Blame your hormones.
Whether you’re 16 or 36, nothing sinks your self-confidence quite like a pimple. For adults, a conspicuous zit can be especially embarrassing. Breakouts—like braces and beer bongs—are something most grown-ups feel they should have outgrown.
But the reality is that most adults experience the occasional breakout. And the causes of adult acne are usually the same as the causes of teen acne: hormones and genetic predisposition.
“Hormones play the biggest role in starting the acne cascade,” says Dr. Diane Berson, an associate professor of dermatology at Cornell University’s Weill Medical College. Berson has coauthored research papers on the hormonal triggers of adult acne. While a pore-clogging cosmetic or plain old grime can lead to a zit, Berson says larger breakouts are usually the result of hormones—particularly androgens, a category of male sex hormone—interacting with overly sensitive oil-producing skin glands, called sebaceous glands.
“We don’t know why these sebaceous glands are more sensitive in some people than in others, but for some these glands produce more oil in response to increased androgen activity,” she explains.
Men tend to have more severe breakouts than women, Berson says. But women are, on the whole, more prone to chronic, persistent adult acne. “Women tend to experience more hormonal fluctuations throughout their lifetime,” she explains; premenstruation, pregnancy, perimenopause, menopause and going on or off birth control are all times of hormonal flux. For women who have sensitive sebaceous glands, these fluctuations can trigger acne episodes, especially in the lower half of the face and along the jawline, where sebaceous glands tend to be more numerous. Stress can also trigger a surge in androgen activity and a resulting blemish bonanza.
But for some women who experience breakouts, touchy oil glands and natural hormonal shifts aren’t to blame. A hormonal disorder called polycystic ovary syndrome, or PCOS, may affect up to 15% of women, says Dr. Andrea Dunaif, a professor of endocrinology at Northwestern University. “In PCOS, the ovaries are making an excess of male sex hormones,” Dunaif explains. These excess hormones can stimulate oil production, which leads to breakouts, she says.
How can you tell the difference between normal breakouts and something like PCOS? Dunaif says the uptick in male sex hormones associated with PCOS often leads to infrequent menstrual periods, usually eight or fewer periods per year. All-the-time acne—not minor breakouts that happen once or twice a month—is another indicator of PCOS, she says.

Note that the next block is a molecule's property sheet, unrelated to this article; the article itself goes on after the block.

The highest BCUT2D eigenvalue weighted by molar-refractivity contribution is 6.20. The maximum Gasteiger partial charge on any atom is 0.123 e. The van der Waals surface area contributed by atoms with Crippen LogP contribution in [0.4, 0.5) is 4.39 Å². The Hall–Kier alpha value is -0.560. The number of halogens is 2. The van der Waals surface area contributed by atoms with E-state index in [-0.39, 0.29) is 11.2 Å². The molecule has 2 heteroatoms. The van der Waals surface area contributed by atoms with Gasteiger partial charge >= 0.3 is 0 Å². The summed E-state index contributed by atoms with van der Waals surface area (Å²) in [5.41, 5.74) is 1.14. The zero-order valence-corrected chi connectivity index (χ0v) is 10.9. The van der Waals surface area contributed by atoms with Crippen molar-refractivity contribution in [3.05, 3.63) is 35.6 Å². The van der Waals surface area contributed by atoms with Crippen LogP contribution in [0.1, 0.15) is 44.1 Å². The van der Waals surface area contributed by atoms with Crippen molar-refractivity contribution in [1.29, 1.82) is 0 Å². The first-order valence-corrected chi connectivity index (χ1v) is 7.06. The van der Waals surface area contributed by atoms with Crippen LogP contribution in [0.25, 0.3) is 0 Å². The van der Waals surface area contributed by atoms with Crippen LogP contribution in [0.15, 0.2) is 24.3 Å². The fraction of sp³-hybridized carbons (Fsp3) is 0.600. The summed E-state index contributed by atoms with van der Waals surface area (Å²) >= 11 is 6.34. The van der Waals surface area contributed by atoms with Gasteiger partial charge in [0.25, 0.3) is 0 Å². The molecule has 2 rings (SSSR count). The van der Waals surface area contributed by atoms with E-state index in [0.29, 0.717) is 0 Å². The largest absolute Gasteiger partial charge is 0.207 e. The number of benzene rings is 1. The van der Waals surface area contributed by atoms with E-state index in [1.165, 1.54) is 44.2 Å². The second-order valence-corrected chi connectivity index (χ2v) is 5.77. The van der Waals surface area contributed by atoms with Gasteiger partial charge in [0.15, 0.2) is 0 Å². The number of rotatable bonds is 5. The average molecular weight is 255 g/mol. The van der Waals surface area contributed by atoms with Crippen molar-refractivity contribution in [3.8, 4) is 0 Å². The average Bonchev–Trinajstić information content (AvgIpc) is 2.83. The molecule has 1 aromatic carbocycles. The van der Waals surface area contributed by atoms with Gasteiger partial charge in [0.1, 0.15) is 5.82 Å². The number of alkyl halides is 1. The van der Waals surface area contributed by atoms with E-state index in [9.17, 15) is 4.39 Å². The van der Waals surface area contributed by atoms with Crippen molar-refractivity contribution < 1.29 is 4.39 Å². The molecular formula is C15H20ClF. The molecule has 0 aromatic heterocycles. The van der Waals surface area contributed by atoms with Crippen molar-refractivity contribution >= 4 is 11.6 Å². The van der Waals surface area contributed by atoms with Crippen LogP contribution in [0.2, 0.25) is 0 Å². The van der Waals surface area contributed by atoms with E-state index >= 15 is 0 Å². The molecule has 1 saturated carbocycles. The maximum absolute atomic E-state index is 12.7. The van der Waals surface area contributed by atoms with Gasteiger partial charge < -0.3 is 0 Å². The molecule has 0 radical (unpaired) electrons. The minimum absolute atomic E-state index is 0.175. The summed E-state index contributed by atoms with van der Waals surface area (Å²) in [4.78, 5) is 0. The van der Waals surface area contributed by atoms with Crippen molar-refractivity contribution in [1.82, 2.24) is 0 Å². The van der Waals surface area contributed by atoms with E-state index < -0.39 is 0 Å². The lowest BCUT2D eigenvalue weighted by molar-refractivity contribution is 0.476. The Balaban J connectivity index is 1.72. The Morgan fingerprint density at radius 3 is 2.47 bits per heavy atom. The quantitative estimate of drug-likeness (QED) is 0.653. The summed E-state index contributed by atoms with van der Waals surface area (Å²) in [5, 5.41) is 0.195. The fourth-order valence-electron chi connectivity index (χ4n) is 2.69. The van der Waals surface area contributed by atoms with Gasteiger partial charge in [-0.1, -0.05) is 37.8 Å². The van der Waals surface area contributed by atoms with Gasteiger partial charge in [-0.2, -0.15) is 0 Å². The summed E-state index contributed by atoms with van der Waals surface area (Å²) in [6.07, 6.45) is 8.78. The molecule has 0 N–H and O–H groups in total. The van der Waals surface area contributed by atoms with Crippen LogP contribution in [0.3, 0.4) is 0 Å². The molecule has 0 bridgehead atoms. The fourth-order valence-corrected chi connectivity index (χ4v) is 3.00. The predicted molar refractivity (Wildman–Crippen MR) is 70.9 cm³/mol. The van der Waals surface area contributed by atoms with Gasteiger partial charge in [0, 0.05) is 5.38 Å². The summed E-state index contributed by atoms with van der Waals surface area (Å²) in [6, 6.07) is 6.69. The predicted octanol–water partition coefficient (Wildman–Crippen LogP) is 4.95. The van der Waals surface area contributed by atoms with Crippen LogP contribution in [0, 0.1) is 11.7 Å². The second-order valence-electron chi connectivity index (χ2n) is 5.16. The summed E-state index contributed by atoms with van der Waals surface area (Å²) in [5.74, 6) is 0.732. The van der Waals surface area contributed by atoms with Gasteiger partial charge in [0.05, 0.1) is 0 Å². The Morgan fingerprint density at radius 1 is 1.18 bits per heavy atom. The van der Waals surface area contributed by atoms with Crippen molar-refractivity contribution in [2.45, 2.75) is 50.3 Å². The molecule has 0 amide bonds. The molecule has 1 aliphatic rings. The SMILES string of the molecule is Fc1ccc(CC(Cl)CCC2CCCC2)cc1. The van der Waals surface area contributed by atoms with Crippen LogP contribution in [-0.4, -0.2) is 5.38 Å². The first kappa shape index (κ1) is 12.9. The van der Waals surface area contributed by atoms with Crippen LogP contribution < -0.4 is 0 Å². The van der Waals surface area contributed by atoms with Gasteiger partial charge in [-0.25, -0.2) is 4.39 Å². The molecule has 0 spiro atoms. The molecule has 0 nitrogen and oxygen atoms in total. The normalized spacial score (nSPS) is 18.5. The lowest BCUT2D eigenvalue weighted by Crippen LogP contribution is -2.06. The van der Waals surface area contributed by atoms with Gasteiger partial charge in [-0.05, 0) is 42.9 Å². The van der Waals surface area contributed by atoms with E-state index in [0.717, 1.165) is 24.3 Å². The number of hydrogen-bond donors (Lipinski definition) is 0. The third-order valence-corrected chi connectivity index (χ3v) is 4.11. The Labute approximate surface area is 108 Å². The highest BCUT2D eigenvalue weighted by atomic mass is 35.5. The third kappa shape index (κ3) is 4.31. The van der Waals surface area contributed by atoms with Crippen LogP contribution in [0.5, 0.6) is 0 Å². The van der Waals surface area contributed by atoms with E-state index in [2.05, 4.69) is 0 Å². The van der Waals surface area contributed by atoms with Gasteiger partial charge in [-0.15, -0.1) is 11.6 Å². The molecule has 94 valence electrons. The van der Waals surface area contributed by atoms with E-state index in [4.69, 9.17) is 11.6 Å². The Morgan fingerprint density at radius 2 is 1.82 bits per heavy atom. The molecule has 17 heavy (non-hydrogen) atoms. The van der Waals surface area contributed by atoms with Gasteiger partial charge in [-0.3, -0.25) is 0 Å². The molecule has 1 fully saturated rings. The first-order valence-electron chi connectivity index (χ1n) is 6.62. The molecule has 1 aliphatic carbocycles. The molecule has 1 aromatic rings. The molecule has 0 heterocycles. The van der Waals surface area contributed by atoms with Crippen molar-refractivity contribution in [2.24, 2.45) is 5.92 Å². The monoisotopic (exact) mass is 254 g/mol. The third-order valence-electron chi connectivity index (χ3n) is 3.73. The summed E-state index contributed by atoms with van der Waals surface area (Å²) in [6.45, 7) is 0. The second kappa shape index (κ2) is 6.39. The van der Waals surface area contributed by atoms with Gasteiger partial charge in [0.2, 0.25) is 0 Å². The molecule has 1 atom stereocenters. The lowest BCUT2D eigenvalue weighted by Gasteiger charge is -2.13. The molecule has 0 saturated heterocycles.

Excess body hair, especially on the lower back or inner thighs, is also “a chief complaint” among people with PCOS, says Dr. Richard Legro, an OBGYN and endocrinologist at Penn State University’s Hershey Medical Center. Legro coauthored the Endocrine Society’s clinical guidelines on the treatment of PCOS. Acne aside, he says the hormone excesses linked to PCOS are also associated with a greater risk for metabolic disorders like obesity and diabetes.
For women with PCOS, first-line acne treatments like topical steroids and antibiotics aren’t likely to do much good, Dunaif says. While there are no FDA-approved drugs for PCOS, she says the birth control pill and a BP drug called spironolactone can help regulate the body’s levels of circulating male sex hormones, and so may help control breakouts. “But we only want to pull out these bigger guns if the acne hasn’t responded to the standard therapies,” she adds.
Dunaif’s advice: If you have regular menstrual periods and suffer occasional breakouts, see a dermatologist. “They can help you find the right treatment options, and most are good about bringing in an endocrinologist when indicated.”
Also, talk with your gynecologist or primary care doc, Legro says. If PCOS or another hormone disorder is triggering your acne, those conditions could raise your risk for metabolic disorders, heart trouble or other more serious health issues.